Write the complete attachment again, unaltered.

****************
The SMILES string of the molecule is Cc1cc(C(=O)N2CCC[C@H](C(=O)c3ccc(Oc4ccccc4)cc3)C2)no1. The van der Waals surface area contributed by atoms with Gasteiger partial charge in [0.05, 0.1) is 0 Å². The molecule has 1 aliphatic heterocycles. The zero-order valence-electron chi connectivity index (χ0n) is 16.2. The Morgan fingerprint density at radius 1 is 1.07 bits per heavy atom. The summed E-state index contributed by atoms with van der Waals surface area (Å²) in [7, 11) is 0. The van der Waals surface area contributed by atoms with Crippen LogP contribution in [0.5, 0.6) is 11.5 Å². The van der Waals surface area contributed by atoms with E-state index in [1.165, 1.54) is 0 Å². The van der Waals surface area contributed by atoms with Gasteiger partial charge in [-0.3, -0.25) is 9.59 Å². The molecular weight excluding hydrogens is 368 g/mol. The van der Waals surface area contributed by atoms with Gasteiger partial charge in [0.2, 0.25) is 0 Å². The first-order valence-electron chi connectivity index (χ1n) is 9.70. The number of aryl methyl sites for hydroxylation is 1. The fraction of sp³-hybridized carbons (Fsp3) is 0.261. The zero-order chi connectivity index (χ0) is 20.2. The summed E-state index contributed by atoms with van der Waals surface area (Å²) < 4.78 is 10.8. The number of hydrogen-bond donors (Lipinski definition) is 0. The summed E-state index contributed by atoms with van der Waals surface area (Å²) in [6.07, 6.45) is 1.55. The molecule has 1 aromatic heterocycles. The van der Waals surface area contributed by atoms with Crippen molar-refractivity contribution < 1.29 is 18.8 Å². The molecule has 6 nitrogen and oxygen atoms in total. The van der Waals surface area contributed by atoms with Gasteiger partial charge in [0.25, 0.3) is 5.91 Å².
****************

The SMILES string of the molecule is Cc1cc(C(=O)N2CCC[C@H](C(=O)c3ccc(Oc4ccccc4)cc3)C2)no1. The van der Waals surface area contributed by atoms with Gasteiger partial charge in [0.05, 0.1) is 0 Å². The molecule has 1 aliphatic heterocycles. The zero-order valence-electron chi connectivity index (χ0n) is 16.2. The Morgan fingerprint density at radius 1 is 1.07 bits per heavy atom. The summed E-state index contributed by atoms with van der Waals surface area (Å²) in [7, 11) is 0. The van der Waals surface area contributed by atoms with Crippen LogP contribution in [0.5, 0.6) is 11.5 Å². The van der Waals surface area contributed by atoms with E-state index in [1.165, 1.54) is 0 Å². The van der Waals surface area contributed by atoms with Gasteiger partial charge in [-0.3, -0.25) is 9.59 Å². The molecular weight excluding hydrogens is 368 g/mol. The van der Waals surface area contributed by atoms with Gasteiger partial charge in [0.2, 0.25) is 0 Å². The first-order valence-electron chi connectivity index (χ1n) is 9.70. The number of aryl methyl sites for hydroxylation is 1. The fraction of sp³-hybridized carbons (Fsp3) is 0.261. The zero-order chi connectivity index (χ0) is 20.2. The summed E-state index contributed by atoms with van der Waals surface area (Å²) < 4.78 is 10.8. The number of hydrogen-bond donors (Lipinski definition) is 0. The summed E-state index contributed by atoms with van der Waals surface area (Å²) in [6.07, 6.45) is 1.55. The molecule has 1 aromatic heterocycles. The van der Waals surface area contributed by atoms with Crippen molar-refractivity contribution < 1.29 is 18.8 Å². The molecule has 6 nitrogen and oxygen atoms in total. The van der Waals surface area contributed by atoms with Gasteiger partial charge in [0.25, 0.3) is 5.91 Å².